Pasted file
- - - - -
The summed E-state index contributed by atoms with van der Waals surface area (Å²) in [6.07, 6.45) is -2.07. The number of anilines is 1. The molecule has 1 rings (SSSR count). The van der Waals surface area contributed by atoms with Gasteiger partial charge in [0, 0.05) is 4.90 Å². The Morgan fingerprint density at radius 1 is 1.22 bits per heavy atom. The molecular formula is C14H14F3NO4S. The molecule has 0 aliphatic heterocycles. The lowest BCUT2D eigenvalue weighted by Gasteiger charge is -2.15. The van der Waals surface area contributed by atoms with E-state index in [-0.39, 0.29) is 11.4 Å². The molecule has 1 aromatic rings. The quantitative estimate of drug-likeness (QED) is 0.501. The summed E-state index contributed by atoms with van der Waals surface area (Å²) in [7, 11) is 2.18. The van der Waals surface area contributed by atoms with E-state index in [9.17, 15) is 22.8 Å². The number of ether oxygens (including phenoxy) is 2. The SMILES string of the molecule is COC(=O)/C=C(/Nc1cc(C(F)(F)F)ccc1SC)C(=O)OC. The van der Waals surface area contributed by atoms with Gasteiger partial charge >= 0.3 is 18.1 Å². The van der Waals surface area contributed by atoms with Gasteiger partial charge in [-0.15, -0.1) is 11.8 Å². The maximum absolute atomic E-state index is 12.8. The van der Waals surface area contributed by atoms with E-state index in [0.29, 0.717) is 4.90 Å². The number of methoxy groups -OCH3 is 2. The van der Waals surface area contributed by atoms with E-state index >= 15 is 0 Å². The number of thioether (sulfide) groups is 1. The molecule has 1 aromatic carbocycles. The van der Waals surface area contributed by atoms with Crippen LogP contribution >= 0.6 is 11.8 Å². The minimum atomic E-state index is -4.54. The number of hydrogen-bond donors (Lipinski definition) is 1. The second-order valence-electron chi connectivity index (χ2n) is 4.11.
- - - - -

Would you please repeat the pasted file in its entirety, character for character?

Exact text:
The summed E-state index contributed by atoms with van der Waals surface area (Å²) in [6.07, 6.45) is -2.07. The number of anilines is 1. The molecule has 1 rings (SSSR count). The van der Waals surface area contributed by atoms with Gasteiger partial charge in [0, 0.05) is 4.90 Å². The Morgan fingerprint density at radius 1 is 1.22 bits per heavy atom. The molecular formula is C14H14F3NO4S. The molecule has 0 aliphatic heterocycles. The lowest BCUT2D eigenvalue weighted by Gasteiger charge is -2.15. The van der Waals surface area contributed by atoms with E-state index in [-0.39, 0.29) is 11.4 Å². The molecule has 1 aromatic rings. The quantitative estimate of drug-likeness (QED) is 0.501. The summed E-state index contributed by atoms with van der Waals surface area (Å²) in [7, 11) is 2.18. The van der Waals surface area contributed by atoms with E-state index in [9.17, 15) is 22.8 Å². The number of ether oxygens (including phenoxy) is 2. The SMILES string of the molecule is COC(=O)/C=C(/Nc1cc(C(F)(F)F)ccc1SC)C(=O)OC. The van der Waals surface area contributed by atoms with Gasteiger partial charge >= 0.3 is 18.1 Å². The van der Waals surface area contributed by atoms with Gasteiger partial charge in [-0.15, -0.1) is 11.8 Å². The maximum absolute atomic E-state index is 12.8. The van der Waals surface area contributed by atoms with E-state index in [0.29, 0.717) is 4.90 Å². The number of methoxy groups -OCH3 is 2. The van der Waals surface area contributed by atoms with E-state index >= 15 is 0 Å². The number of thioether (sulfide) groups is 1. The molecule has 1 aromatic carbocycles. The van der Waals surface area contributed by atoms with Crippen LogP contribution >= 0.6 is 11.8 Å². The minimum atomic E-state index is -4.54. The number of hydrogen-bond donors (Lipinski definition) is 1. The second-order valence-electron chi connectivity index (χ2n) is 4.11.